In popular usage, the word personality is something akin to attractiveness, charm of charisma. It generally refers to the physical or external appearance of an individual and is often understood in terms of social attractiveness. The literal meaning of personality is derived from the Latin word persona, the mask used by actors in the Roman theatre for changing their facial make-up.
Psychological Concept of Personality
Psychologists have attempted to explain the concept of personality in terms of individuality and consistency. We often observe that people differ a great deal in the ways they think, feel and act and that too to different or even same situations. This distinctive pattern of behaviour helps one to define one’s identity. Additionally, a person seems to behave somewhat consistently in different situations over different time. Combining these notions of individuality and consistency, personality can be defined as the distinctive and unique ways in which each individual thinks, feels and acts, which characterise a person’s response throughout life. In other words, personality refers to our characteristic ways of responding to individuals and situations.
Basic features of Personality:
In brief, it is characterised by the following features:
- It has both physical and psychological components.
- Its expression in terms of behaviour is fairly unique in a given individual.
- Its main features do not easily change with time.
- It is dynamic in the sense that some of its features may change due to internal or external situational demands. Thus, it is adaptive to situations.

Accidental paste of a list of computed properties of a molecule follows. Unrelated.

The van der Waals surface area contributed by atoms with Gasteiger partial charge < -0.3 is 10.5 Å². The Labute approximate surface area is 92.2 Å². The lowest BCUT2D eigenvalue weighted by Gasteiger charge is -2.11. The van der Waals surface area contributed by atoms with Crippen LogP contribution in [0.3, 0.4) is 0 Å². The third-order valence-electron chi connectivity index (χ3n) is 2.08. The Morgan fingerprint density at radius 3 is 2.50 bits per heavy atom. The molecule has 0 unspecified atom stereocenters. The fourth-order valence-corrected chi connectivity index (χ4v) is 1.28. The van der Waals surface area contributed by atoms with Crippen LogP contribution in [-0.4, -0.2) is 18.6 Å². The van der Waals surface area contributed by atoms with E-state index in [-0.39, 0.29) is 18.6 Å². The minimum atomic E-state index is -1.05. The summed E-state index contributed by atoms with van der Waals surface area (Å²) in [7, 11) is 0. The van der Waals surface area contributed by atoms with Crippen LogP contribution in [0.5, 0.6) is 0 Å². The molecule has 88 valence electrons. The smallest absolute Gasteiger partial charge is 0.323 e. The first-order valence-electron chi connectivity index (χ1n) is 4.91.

Definitions of Personality:
- Allport defined it as the dynamic organisation within the person of the psychophysical systems that determine the unique adjustments to one’s environment. He suggests that there is an inner personality that guides and directs individual’s behaviour.
- Weinberg & Gould defined it as the characteristics or blend of characteristics that make a person unique.
- Fromm defined it as the totality of individual psychic qualities, which includes temperament, one‘s mode of reaction and character, and two objects of one‘s reaction.
- According to Sigmund Freud, it is made of three major systems- Id, Ego & Super-ego and the human behaviour is the product of interaction among these systems.
Theories of Personality:
A number of approaches and theories have been developed to understand and explain behavioural differences among individuals, and behavioural consistencies within an individual. These theories are based on different models of human behaviour. The current theoretical approaches can be grouped into five categories:
- Type and trait theories
- Psychodynamic theories
- Humanistic theories
- Learning theories
- Cognitive theories
Determinants of Personality
The personality of an individual develops as the person grows and develops into an adult. The individual elements in a person’s behaviour become increasingly prominent with age and development. There are a lot of factors which contribute to that, these factors are called as ‘determinants of personality’. Some of the categories of these determinants are:
- Biological factors,
- Cultural factors,
- Social factors,
- Situational factors.